Thyme, Sage, Mint: Why Don't They Come Back In The Spring?

FlyingPenguinMay 4, 2011


Has anyone had any success with getting either thyme, sage, or mint to survive a MN winter and come back in the spring? According to what I've read, these herbs are supposed to be winter-hardy (in fact, everyone says that once you plant mint, you'll never be rid of it...!). But I've tried twice now and each time nothing comes back in the spring. Is there a trick to getting them to come back? Could I be doing something wrong? (I have all three in a self-contained permanent planter in my back yard.)

My oregano and chives come back just fine each spring, but these others don't seem to want to. Anyone have any advice?


Dave J

Thank you for reporting this comment. Undo

Thyme and mint come back just fine for me. Sage....not so much.

Maybe it's the variety. Maybe it's the location in your garden. Maybe it's how much you mulch. Heck....I dunno.


    Bookmark   May 4, 2011 at 8:06PM
Thank you for reporting this comment. Undo
hostaholic2 z 4, MN

Can you describe what you mean by a self-contained permanent planter? Is it a raised planter or bed. If the plants are near the edge of a raised bed they may not be getting enough winter protection.

    Bookmark   May 8, 2011 at 10:49PM
Thank you for reporting this comment. Undo

It's a raised barrel planter. Thanks for responding. Can you recommend anything in particular that might help?

    Bookmark   May 10, 2011 at 9:26PM
Thank you for reporting this comment. Undo
hostaholic2 z 4, MN

Is it possible to move the barrel into a garage over winter? That might help you gain some extra hardiness. Plants in containers don't have the protection that plants in the ground do.

    Bookmark   May 11, 2011 at 12:34PM
Thank you for reporting this comment. Undo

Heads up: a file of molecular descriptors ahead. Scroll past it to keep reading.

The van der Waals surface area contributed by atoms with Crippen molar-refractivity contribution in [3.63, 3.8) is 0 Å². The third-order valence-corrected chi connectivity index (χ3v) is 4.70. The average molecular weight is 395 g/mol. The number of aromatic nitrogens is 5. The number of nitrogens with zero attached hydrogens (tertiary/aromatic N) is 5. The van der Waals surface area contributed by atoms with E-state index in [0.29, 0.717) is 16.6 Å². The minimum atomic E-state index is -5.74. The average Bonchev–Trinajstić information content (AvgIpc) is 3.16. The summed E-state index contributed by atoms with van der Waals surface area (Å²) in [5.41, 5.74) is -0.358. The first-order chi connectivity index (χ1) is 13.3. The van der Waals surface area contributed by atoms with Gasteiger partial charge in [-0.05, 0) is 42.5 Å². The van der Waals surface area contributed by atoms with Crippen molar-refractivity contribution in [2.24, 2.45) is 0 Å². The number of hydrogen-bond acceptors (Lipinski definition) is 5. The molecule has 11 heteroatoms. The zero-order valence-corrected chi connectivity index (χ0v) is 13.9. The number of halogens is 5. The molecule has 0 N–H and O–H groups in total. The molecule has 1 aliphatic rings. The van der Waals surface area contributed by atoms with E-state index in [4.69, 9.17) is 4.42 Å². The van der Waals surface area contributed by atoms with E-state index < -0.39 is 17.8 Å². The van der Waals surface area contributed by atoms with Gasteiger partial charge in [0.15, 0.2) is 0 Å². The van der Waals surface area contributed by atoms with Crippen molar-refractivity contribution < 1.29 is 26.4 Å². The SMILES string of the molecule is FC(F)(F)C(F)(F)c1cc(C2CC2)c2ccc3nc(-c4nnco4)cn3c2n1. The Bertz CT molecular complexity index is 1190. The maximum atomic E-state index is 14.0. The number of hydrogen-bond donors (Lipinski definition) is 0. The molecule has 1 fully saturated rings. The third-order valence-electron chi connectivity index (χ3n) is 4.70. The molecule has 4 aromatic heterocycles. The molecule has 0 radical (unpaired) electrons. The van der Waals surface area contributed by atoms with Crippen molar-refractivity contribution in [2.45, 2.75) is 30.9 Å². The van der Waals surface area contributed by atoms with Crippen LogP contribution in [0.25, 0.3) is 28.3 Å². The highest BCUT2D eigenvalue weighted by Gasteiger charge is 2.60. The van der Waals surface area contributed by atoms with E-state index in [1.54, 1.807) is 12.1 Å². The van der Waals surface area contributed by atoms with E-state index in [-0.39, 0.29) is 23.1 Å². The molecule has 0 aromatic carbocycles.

mnwsgal 4 MN(4)

If you can't move your barrel you could try placing bags of leaves around and over it for extra winter protection. Another option would be potting up small pots of your herbs and keeping them in the garage over the winter. I have not had much success trying to overwinter herbs indoors. Rosemary survives but the others die.

    Bookmark   May 11, 2011 at 1:18PM
Thank you for reporting this comment. Undo

Thanks for the suggestions. I guess I hadn't considered that they might be less protected in the planter than they'd be in the ground. I might have to re-think what gets planted where this year. :)

(For what it's worth, I had great success with overwintering some of my herbs indoors this year in my hydroponic Aerogarden. I'm really pleased with how this worked out, as I too have had trouble keeping herbs alive indoors in the winter in past years. However, I didn't do this with the thyme, sage, or mint, as I had hopes of them surviving the winter outside...)

    Bookmark   May 11, 2011 at 5:05PM
Thank you for reporting this comment. Undo
nick_b79(4/5 Southeast MN)

The rule of thumb over on the bonsai forum is that you plant something two zones hardier that you otherwise would when overwintering outdoors in pots. Therefore, in a zone 4 area, you'd need plants rated down to zone 2 to survive in your set-up.

    Bookmark   May 26, 2011 at 12:47PM
Sign Up to comment
More Discussions
Wildflower seeds for Mn gardeners
I'm offering free seeds for Mn folks(and other upper...
Low Hedge as a Snow Fence?
We have a long sidewalk from the house to the garage....
Hot Pepper Spray questions: making, affect on taste, effectivenes
Hi, I'm considering making some hot pepper spray to...
apple trees
What should you do to keep apples from insects when...
Late Summer Garden Swap???
Anyone interested in a late summer/early autumn garden...
People viewed this after searching for:
© 2015 Houzz Inc. Houzz® The new way to design your home™